On their cacao farm in Peru, Daria Hinostroza Prado and her husband William learn growing techniques from experts and pass the knowledge on to their children, including Rodrigo (left).

New hope for Peru's young people

There are two ways of looking at the remote Peruvian valley where 13-year-old Rodrigo has grown up. You can see it as a place of poverty and violence, overshadowed by the cocaine trade, where kidnappings and killings are regular occurrences. A place where teenagers and young adults see no future and want to leave as fast as they can.

But you can also see it as a fertile valley lush with promise — specifically, the promise of world-class chocolate. That’s Rodrigo’s vision, because he’s seen with his own eyes that it's possible.

"I've been helping since I was six," says Rodrigo of his work on his family’s cacao farm. Keeping the cacao plants and pods healthy and safe from pests is a full-time job for his parents William and Daria. After school and on weekends, Rodrigo learns the skills he needs to sustain the family’s cocoa business.  

"It's my responsibility as a son," says Rodrigo, but he also enjoys the work. “Everything's fun. I like all of it."

Your generosity keeps family farms going

With your support, his parents have learned farming techniques that help them combat pests, harvest the best cocoa beans and ferment them properly. Farmers receive assistance in the bean-to-bar process from experts, making sure the quality is high.   

Rodrigo’s mother, a leader in the Qori Warmi ("Women of Gold") cacao cooperative, was thrilled when the co-op women won an award for their chocolate. Rodrigo knew he had played a part in that success. "When I heard about the prize, I was happy," he says.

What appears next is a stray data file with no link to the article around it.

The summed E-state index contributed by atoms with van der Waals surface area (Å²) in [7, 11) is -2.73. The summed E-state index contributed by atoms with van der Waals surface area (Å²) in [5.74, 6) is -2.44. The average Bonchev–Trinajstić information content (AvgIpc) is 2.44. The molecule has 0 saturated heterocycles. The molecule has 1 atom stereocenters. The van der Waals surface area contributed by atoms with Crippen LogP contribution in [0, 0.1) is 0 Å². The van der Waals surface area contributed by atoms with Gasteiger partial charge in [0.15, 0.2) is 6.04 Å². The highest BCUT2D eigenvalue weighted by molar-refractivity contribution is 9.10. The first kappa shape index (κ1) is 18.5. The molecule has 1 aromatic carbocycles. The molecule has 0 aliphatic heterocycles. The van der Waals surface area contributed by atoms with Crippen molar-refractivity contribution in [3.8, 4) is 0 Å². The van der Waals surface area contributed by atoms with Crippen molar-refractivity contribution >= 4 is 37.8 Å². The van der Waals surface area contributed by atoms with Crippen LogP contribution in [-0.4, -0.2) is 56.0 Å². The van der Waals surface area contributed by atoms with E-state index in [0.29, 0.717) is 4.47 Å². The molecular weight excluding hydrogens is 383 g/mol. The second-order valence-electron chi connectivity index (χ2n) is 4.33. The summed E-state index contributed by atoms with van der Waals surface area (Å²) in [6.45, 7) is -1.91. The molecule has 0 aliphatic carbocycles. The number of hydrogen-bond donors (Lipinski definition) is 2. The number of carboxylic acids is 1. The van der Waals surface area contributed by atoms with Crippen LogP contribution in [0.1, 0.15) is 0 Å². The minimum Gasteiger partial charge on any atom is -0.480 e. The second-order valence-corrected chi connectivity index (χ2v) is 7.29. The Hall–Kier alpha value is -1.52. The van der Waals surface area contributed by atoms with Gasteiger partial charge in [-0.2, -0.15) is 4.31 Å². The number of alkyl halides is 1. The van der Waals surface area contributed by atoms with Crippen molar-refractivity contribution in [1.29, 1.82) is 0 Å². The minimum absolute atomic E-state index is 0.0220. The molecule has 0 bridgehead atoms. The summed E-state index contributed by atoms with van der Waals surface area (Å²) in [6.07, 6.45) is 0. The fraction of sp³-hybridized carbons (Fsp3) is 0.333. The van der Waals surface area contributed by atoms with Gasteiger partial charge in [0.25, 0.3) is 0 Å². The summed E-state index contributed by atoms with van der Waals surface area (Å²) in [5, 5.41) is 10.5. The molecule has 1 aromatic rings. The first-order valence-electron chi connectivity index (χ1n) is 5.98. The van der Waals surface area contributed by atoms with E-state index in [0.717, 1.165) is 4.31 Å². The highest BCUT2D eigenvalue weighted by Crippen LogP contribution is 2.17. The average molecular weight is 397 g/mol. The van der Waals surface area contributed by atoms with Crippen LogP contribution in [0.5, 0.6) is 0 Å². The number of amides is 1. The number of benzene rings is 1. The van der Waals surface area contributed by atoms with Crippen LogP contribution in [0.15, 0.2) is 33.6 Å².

In stark contrast to the notoriety the region has gained because of cocaine dealers, the co-op's women are becoming well-known for a legal – and delicious – crop. "It’s changed the perception of the valley from being known as the valley of cocaine to being the valley of the best cocoa and Peruvian chocolate," says Edgar Isla-Sanchez, Project Director for Lutheran World Relief. 

Boy empties plastic vat of brown fermenting cocoa beans

When schoolwork is done, Rodrigo helps on the family farm. His mother shares what she has learned about properly fermenting beans to produce world-class chocolate.

A better future for Peru’s young women and men 

In a region where machismo dominates the culture, the women co-op's success has also been a visible example to young girls. From the age of 11, Angye – now 15 – has watched as her mother Sonia Doris Rodriguez became an energetic co-op leader. For five consecutive years, Angye has seen the Qori Warmi women win gold, silver or bronze medals in the International Chocolate Awards.

Today, the teenage girl spreads the word about the chocolate, telling the story of women entrepreneurs like her mother. Angye's dream is to one day represent the cooperative at international events in different languages.

You've changed the game for Peru's youth 

Rodrigo, Angye and other youth in the valley see their families' household incomes increasing thanks to the chocolate production. At school, they are proud of how their parents are succeeding. When foreign visitors arrive to see his family's cacao groves, Rodrigo asks for a photo. "I told my friends at school that this is why I couldn’t attend today. They didn't believe me," he says, grinning.

With a school education and expert training in cacao production, Rodrigo knows he can keep the family farm profitable when he’s grown up. Unlike youth who leave the valley for other parts of Peru or other countries, Rodrigo looks forward to staying.

"He wants to stay here," says his mother Daria. "Not like other students who are going to look for jobs in other areas.

“He says, 'I’m going to process chocolates. I’m going to work here,'" she smiles. "'There is going to be income.'"